The General Motors rewards credit card — now under a different name and with a different bank issuer — is back in its third formulation.
While I can’t say it’s “better than ever,” the new version — called the BuyPower Card from Capital One — is much better than the previous version and still pretty generous, if not as good as the original.
GM introduced its original rewards card back in 1992. You could earn 5% back toward the purchase of a new GM vehicle, but the automaker later discontinued it, probably because it was overly generous.
A few years ago, HSBC Bank “totally re-engineered” the card, although it was a watered-down version of the original. You earned only 3% back on purchases, not 5%, but only if you later redeemed your rewards for a new GM vehicle.
If you didn’t want a car or later changed your mind, you earned only 1% back, and you had to earn a minimum of $100 in rewards before you could redeem them.
There were other drawbacks. There were limits on the amount of rewards you could redeem for a new car, depending on the make and model you wanted. Plus, the rewards dollars expired after seven years.
Now Capital One has introduced the BuyPower Card.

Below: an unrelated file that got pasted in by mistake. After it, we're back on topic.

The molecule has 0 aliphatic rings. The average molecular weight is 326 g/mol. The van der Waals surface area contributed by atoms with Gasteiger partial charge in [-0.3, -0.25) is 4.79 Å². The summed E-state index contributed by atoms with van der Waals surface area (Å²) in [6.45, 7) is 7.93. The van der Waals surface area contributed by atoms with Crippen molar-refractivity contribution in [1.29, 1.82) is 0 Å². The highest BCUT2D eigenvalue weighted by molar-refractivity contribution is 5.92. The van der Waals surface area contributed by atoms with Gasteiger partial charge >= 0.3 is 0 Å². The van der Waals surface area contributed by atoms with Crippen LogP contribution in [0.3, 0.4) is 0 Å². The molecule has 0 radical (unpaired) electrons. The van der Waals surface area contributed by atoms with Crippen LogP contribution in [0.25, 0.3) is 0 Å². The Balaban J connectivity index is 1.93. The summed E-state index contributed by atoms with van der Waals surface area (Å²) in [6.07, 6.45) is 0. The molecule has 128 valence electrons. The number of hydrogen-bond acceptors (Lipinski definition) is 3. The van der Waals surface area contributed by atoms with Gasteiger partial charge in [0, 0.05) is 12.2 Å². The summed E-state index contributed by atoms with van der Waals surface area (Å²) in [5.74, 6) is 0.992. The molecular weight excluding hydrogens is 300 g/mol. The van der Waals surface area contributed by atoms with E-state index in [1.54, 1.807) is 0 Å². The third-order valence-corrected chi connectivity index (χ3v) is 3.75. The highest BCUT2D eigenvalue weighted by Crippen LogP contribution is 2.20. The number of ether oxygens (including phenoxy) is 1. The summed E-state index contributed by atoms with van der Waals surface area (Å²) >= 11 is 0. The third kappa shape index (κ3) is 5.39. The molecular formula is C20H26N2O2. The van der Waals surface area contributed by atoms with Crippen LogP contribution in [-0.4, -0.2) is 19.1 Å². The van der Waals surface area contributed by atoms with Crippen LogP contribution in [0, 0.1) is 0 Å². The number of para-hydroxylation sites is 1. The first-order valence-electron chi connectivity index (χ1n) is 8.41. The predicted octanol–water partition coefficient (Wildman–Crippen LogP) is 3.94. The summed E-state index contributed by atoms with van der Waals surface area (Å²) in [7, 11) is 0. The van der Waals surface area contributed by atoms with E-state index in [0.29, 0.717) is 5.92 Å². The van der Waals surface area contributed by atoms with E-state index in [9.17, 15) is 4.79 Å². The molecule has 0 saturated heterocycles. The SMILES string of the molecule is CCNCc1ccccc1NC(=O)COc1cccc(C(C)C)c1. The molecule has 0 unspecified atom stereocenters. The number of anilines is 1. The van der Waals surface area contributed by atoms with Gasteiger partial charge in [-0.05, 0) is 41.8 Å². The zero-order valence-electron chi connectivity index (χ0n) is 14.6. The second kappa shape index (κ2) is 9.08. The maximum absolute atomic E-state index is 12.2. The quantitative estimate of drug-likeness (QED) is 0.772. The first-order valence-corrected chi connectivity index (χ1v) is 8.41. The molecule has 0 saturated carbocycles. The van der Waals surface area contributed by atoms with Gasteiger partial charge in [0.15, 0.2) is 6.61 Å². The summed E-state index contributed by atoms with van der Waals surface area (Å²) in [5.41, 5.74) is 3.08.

Cost of financing with the BuyPower Card
|Intro interest rate||Standard APR||Average APR|
|0% for 12 months||11.9%-19.9%||15.03%|
One of the best things about the new card is its simplicity, although the rewards are very good, too.
You earn 5% back on the first $5,000 in purchases every year. After that, you earn an unlimited 2% on everything else — not just groceries or restaurants or gasoline.
And there are no rotating categories, no limits on how much you can earn or redeem, your rewards don’t expire and there’s no annual fee.
Rewards dollars can be redeemed for a new Chevrolet, Buick, GMC or Cadillac vehicle.
Just go into a GM dealership, negotiate the best price you can on the car you want, then tell the dealer you want to use your rewards dollars, which will be deducted from the purchase price.
I had the original GM Card way back when, and after several years my family earned enough rewards to take several thousand dollars off the price of the car we bought. The BuyPower Card looks like it can do the same.
Let’s say you spend $12,000 a year on the card, or $1,000 a month — not unreasonable given all the groceries, gas and other purchases a typical household makes.
You’d earn $250 on the first $5,000 of spending, then another $140 on the other $7,000, for a total of $390 a year. After five years, you’d be able to take nearly $2,000 off the price of the vehicle, enough for a big down payment, or more, depending on how heavily you use the card.
That’s in addition to other discounts GM may offer at the time of purchase.
Compare that to Capital One’s signature Quicksilver cash rewards credit card, one of the best cash-back cards around. You earn an unlimited 1.5% cash back on all your purchases. With that card, you’d earn $180 a year on $12,000 of spending, a lot less than the BuyPower card.
The BuyPower card offers a 0% introductory APR for the first 12 months. After that, APRs range from 11.9% to 19.9%, based on your creditworthiness.
Compare this credit card with the cash back credit card offers in our database.